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Corestore Collection - IBM System/34 5340

At last... a 5340, in good shape, up and running, one careful owner, and close enough to New York for the Corestore Rescue Squad (me in a hired truck) to go and collect it.

Serial number 1042796

This machine was owned and run from new in 1980 by (name of firm), a small business making parts for trailers, in rural Falls, PA. The principal operator of the system was well 'into' programming it, and did a lot of screen design work and custom RPG programming for the business. I collected it from there on 28th October 2005. By all accounts it had been an astonishingly reliable system. During the 25 years they used it, it has received regular PM, has had a part on one of the hard disks (operator thinks the anti-static spring that runs against the spindle) changed since it was a bit noisy,, and it's got through a few print heads. That's *it*. No other faults or problems.

The System/34, model number 5340 in the IBM scheme of things, was essentially the System/32 on steroids - it came out only a couple of years later, but was much more capable - introduced the whole concept of a multiuser terminal-oriented system to the IBM midrange line (which had started off batch processsing punched cards with the System/3, you may recall!).

This chart I found in my Netscape cache (!) illustrates where the System/34 fits into the scheme of things:

This is the picture that caught my eye on ebay :-)

No, the girl didn't come with the machine! Give an idea of scale tho - a serious bit of hardware.

Turned up with a big truck, we gave the system a quick spin to check it IPLed with no problems, before heaving it in the back of the truck and lashing it down - a process that was remarkable painless and curse-free.

Back home in the Corestore Reception Facility (my garage) - a quick tour of the machine. Front has a badge and the operator panel - 'power' and 'load' switches, some basic warning lights, and the floppy drive - an 8" device, identical to the System/32 floppy.

Closeup of the operator panel.

Opening the right-side panels, the CE panel is obvious, and again identical to the System/32 part. Below it is the power supply, the right-hand side is taken up by the logic gate.

Closeup of the power supply - some serious caps in there!

Closeup of one of the logic bays.

The logic gate swung out, reveals that there's a lot of unused space in the this machine - only half the frames are even populated with backplanes, and less than half the backplane slots intalled are used. Disk drives live behind logic gate.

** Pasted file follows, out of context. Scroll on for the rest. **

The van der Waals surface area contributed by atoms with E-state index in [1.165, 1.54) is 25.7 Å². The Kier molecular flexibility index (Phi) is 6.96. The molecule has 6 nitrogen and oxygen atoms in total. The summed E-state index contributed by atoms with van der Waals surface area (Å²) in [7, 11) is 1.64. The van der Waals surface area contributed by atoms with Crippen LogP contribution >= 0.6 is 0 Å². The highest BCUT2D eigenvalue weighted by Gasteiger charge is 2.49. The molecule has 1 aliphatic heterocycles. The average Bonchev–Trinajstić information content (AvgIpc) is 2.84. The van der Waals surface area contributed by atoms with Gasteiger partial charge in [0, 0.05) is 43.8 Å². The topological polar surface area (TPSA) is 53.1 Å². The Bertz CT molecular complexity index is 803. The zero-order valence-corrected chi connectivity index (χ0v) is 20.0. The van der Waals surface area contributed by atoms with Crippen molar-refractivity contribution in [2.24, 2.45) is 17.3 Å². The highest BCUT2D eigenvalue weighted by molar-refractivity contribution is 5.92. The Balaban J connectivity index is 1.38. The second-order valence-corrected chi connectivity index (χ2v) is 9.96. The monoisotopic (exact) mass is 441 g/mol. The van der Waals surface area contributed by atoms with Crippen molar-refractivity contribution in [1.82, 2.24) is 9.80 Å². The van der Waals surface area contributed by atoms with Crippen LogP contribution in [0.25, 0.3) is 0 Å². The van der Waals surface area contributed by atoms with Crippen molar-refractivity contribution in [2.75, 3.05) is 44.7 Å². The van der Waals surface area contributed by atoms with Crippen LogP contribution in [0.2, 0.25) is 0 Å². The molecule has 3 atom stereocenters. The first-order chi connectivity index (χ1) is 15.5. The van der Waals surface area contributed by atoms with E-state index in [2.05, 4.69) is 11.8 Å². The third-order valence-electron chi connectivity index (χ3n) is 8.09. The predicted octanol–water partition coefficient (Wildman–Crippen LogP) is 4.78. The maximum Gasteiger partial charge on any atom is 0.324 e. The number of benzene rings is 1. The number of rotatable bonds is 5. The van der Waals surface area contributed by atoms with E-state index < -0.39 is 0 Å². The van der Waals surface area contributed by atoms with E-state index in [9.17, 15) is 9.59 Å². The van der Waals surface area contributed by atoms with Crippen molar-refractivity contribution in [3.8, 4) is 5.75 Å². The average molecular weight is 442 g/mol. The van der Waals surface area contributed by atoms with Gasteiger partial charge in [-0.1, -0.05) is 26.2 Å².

Closeup of the CE panel with the machine running. Yes those lights are blinken! There's a short (35s, 3.2MB) video clip of the lights blinking during IPL - click here to download.

Looking now at the rear and left-side doors, pretty featureless except the EPO switch halfway down the side.

The rear door open - every single panel on this machine opens or detaches! - shows the end of the logic gate, and two disk drives.

Both left side doors open, two disk drives (very similar/identical to System/32 item) clearly visible (yes they were locked down for transit!)on the left, on the right everything is panelled over, but the Twinax terminal connectors are just visible in the middle.

Removing the panelling gives another view of the power supply and floppy drive.

Seeing as how this was the first Midrange IBM system to use terminals, they had to find a terminal. Did they use the coax-cabled screens talking 3270 protocol that already existed in huge numbers for IBM mainframes? Did they hell... for what ever reasons of corporate politics the Midrange people went their own way and designed a new protocol, the 5250, using a new cabling system - twinax instead of coax - and a new terminal, the 5251. This is one of these legendary beasts, hooked up to a 5340 running SSP. Yes, dragged it home, gave it a good cleaning/hoovering, and it worked perfectly! Thanks Larry and Tom!

The System/34 hasn't attracted a great deal of interest from the retrocomputing community... only a couple of people have been foolish enough to obtain one: is someone else with too much room in their garage... nice to have a forklift tho!
These Dutch people have one....
The guys are just heathens... grrrrrr
This crazy Spaniard has a system very similar to mine: - his website is AWOL tho :-(
Finally, proof that there are worse cases than me: David Beem has *four* of the bloody things!